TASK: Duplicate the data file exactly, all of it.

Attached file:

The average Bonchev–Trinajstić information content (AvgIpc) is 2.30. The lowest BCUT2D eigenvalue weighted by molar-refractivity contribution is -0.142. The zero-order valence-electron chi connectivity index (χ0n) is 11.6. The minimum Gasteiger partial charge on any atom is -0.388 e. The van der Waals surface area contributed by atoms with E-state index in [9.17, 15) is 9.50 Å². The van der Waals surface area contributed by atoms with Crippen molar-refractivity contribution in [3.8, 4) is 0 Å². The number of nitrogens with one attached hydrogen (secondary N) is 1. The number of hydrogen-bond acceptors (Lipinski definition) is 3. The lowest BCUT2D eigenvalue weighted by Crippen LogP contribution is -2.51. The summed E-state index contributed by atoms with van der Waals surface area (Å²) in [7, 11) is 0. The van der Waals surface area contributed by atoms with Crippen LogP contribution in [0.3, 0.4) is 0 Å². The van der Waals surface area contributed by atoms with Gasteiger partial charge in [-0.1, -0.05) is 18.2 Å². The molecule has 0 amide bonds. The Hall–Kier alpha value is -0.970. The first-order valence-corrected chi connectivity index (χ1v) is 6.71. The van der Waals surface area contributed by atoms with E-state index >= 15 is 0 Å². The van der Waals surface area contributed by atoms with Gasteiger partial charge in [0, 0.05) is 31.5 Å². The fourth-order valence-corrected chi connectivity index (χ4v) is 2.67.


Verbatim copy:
The average Bonchev–Trinajstić information content (AvgIpc) is 2.30. The lowest BCUT2D eigenvalue weighted by molar-refractivity contribution is -0.142. The zero-order valence-electron chi connectivity index (χ0n) is 11.6. The minimum Gasteiger partial charge on any atom is -0.388 e. The van der Waals surface area contributed by atoms with E-state index in [9.17, 15) is 9.50 Å². The van der Waals surface area contributed by atoms with Crippen molar-refractivity contribution in [3.8, 4) is 0 Å². The number of nitrogens with one attached hydrogen (secondary N) is 1. The number of hydrogen-bond acceptors (Lipinski definition) is 3. The lowest BCUT2D eigenvalue weighted by Crippen LogP contribution is -2.51. The summed E-state index contributed by atoms with van der Waals surface area (Å²) in [7, 11) is 0. The van der Waals surface area contributed by atoms with Crippen LogP contribution in [0.3, 0.4) is 0 Å². The van der Waals surface area contributed by atoms with Gasteiger partial charge in [-0.1, -0.05) is 18.2 Å². The molecule has 0 amide bonds. The Hall–Kier alpha value is -0.970. The first-order valence-corrected chi connectivity index (χ1v) is 6.71. The van der Waals surface area contributed by atoms with E-state index >= 15 is 0 Å². The van der Waals surface area contributed by atoms with Gasteiger partial charge in [0, 0.05) is 31.5 Å². The fourth-order valence-corrected chi connectivity index (χ4v) is 2.67.